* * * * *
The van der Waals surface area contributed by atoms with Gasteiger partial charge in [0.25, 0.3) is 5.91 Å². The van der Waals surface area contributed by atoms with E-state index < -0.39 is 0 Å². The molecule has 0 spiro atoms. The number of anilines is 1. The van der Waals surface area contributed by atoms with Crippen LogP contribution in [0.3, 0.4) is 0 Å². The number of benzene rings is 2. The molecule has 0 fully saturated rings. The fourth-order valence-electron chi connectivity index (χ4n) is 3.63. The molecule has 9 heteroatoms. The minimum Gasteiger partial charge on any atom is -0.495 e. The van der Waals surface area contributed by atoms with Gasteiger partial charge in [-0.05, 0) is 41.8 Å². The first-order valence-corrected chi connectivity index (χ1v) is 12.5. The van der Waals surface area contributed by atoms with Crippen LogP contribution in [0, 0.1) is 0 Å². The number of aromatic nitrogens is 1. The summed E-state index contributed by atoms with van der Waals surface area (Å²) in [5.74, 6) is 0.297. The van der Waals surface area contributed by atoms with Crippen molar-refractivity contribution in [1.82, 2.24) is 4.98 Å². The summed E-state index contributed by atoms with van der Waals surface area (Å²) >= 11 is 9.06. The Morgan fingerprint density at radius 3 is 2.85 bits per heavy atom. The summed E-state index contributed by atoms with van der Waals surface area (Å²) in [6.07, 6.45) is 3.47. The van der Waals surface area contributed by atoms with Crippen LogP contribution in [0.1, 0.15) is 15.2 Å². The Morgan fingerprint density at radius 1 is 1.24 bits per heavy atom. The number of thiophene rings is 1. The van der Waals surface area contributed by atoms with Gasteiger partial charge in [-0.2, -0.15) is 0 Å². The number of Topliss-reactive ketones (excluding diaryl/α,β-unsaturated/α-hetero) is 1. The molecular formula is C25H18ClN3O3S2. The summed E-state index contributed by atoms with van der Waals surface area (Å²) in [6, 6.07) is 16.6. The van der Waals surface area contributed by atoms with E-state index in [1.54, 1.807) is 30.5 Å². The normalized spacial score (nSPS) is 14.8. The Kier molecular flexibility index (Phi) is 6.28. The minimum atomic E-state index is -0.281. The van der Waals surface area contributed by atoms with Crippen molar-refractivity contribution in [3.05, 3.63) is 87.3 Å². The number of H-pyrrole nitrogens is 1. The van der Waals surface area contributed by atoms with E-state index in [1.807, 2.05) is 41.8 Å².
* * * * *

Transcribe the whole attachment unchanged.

The van der Waals surface area contributed by atoms with Gasteiger partial charge in [0.25, 0.3) is 5.91 Å². The van der Waals surface area contributed by atoms with E-state index < -0.39 is 0 Å². The molecule has 0 spiro atoms. The number of anilines is 1. The van der Waals surface area contributed by atoms with Crippen LogP contribution in [0.3, 0.4) is 0 Å². The number of benzene rings is 2. The molecule has 0 fully saturated rings. The fourth-order valence-electron chi connectivity index (χ4n) is 3.63. The molecule has 9 heteroatoms. The minimum Gasteiger partial charge on any atom is -0.495 e. The van der Waals surface area contributed by atoms with Gasteiger partial charge in [-0.05, 0) is 41.8 Å². The first-order valence-corrected chi connectivity index (χ1v) is 12.5. The van der Waals surface area contributed by atoms with Crippen LogP contribution in [0, 0.1) is 0 Å². The number of aromatic nitrogens is 1. The summed E-state index contributed by atoms with van der Waals surface area (Å²) in [5.74, 6) is 0.297. The van der Waals surface area contributed by atoms with Crippen molar-refractivity contribution in [1.82, 2.24) is 4.98 Å². The summed E-state index contributed by atoms with van der Waals surface area (Å²) >= 11 is 9.06. The Morgan fingerprint density at radius 3 is 2.85 bits per heavy atom. The summed E-state index contributed by atoms with van der Waals surface area (Å²) in [6.07, 6.45) is 3.47. The van der Waals surface area contributed by atoms with Crippen LogP contribution in [0.1, 0.15) is 15.2 Å². The Morgan fingerprint density at radius 1 is 1.24 bits per heavy atom. The number of thiophene rings is 1. The van der Waals surface area contributed by atoms with Gasteiger partial charge in [-0.2, -0.15) is 0 Å². The number of Topliss-reactive ketones (excluding diaryl/α,β-unsaturated/α-hetero) is 1. The molecular formula is C25H18ClN3O3S2. The summed E-state index contributed by atoms with van der Waals surface area (Å²) in [6, 6.07) is 16.6. The van der Waals surface area contributed by atoms with E-state index in [1.54, 1.807) is 30.5 Å². The normalized spacial score (nSPS) is 14.8. The Kier molecular flexibility index (Phi) is 6.28. The minimum atomic E-state index is -0.281. The van der Waals surface area contributed by atoms with Crippen molar-refractivity contribution in [3.05, 3.63) is 87.3 Å². The number of H-pyrrole nitrogens is 1. The van der Waals surface area contributed by atoms with E-state index in [1.807, 2.05) is 41.8 Å².